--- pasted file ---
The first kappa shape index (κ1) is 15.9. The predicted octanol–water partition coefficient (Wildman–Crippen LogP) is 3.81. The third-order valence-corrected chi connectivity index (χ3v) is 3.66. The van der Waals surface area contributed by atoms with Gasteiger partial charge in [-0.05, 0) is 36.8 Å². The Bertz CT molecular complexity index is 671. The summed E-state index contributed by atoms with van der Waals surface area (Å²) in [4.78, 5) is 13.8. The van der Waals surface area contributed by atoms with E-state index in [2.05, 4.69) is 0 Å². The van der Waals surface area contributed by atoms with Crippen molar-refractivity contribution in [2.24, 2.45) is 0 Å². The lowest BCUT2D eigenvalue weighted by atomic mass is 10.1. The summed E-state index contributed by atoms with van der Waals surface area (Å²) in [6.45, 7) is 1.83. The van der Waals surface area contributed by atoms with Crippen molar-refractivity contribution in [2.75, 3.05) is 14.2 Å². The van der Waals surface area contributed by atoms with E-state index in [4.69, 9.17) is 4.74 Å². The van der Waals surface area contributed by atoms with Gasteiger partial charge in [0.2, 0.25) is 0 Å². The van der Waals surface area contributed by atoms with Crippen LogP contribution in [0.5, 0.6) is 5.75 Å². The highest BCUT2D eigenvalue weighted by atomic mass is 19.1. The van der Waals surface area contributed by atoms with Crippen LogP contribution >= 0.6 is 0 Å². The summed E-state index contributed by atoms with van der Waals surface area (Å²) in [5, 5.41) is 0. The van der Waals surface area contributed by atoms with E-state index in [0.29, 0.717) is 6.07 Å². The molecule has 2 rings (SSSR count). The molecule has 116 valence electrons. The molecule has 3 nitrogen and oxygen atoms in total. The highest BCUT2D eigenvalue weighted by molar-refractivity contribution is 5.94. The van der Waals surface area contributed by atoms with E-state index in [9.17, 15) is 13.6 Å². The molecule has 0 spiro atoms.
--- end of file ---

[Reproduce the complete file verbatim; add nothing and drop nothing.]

The first kappa shape index (κ1) is 15.9. The predicted octanol–water partition coefficient (Wildman–Crippen LogP) is 3.81. The third-order valence-corrected chi connectivity index (χ3v) is 3.66. The van der Waals surface area contributed by atoms with Gasteiger partial charge in [-0.05, 0) is 36.8 Å². The Bertz CT molecular complexity index is 671. The summed E-state index contributed by atoms with van der Waals surface area (Å²) in [4.78, 5) is 13.8. The van der Waals surface area contributed by atoms with E-state index in [2.05, 4.69) is 0 Å². The van der Waals surface area contributed by atoms with Crippen molar-refractivity contribution in [2.24, 2.45) is 0 Å². The lowest BCUT2D eigenvalue weighted by atomic mass is 10.1. The summed E-state index contributed by atoms with van der Waals surface area (Å²) in [6.45, 7) is 1.83. The van der Waals surface area contributed by atoms with Crippen molar-refractivity contribution in [2.75, 3.05) is 14.2 Å². The van der Waals surface area contributed by atoms with E-state index in [4.69, 9.17) is 4.74 Å². The van der Waals surface area contributed by atoms with Gasteiger partial charge in [0.2, 0.25) is 0 Å². The van der Waals surface area contributed by atoms with Crippen LogP contribution in [0.5, 0.6) is 5.75 Å². The highest BCUT2D eigenvalue weighted by atomic mass is 19.1. The van der Waals surface area contributed by atoms with Crippen LogP contribution >= 0.6 is 0 Å². The summed E-state index contributed by atoms with van der Waals surface area (Å²) in [5, 5.41) is 0. The van der Waals surface area contributed by atoms with E-state index in [0.29, 0.717) is 6.07 Å². The molecule has 2 rings (SSSR count). The molecule has 116 valence electrons. The molecule has 3 nitrogen and oxygen atoms in total. The highest BCUT2D eigenvalue weighted by molar-refractivity contribution is 5.94. The van der Waals surface area contributed by atoms with E-state index in [9.17, 15) is 13.6 Å². The molecule has 0 spiro atoms.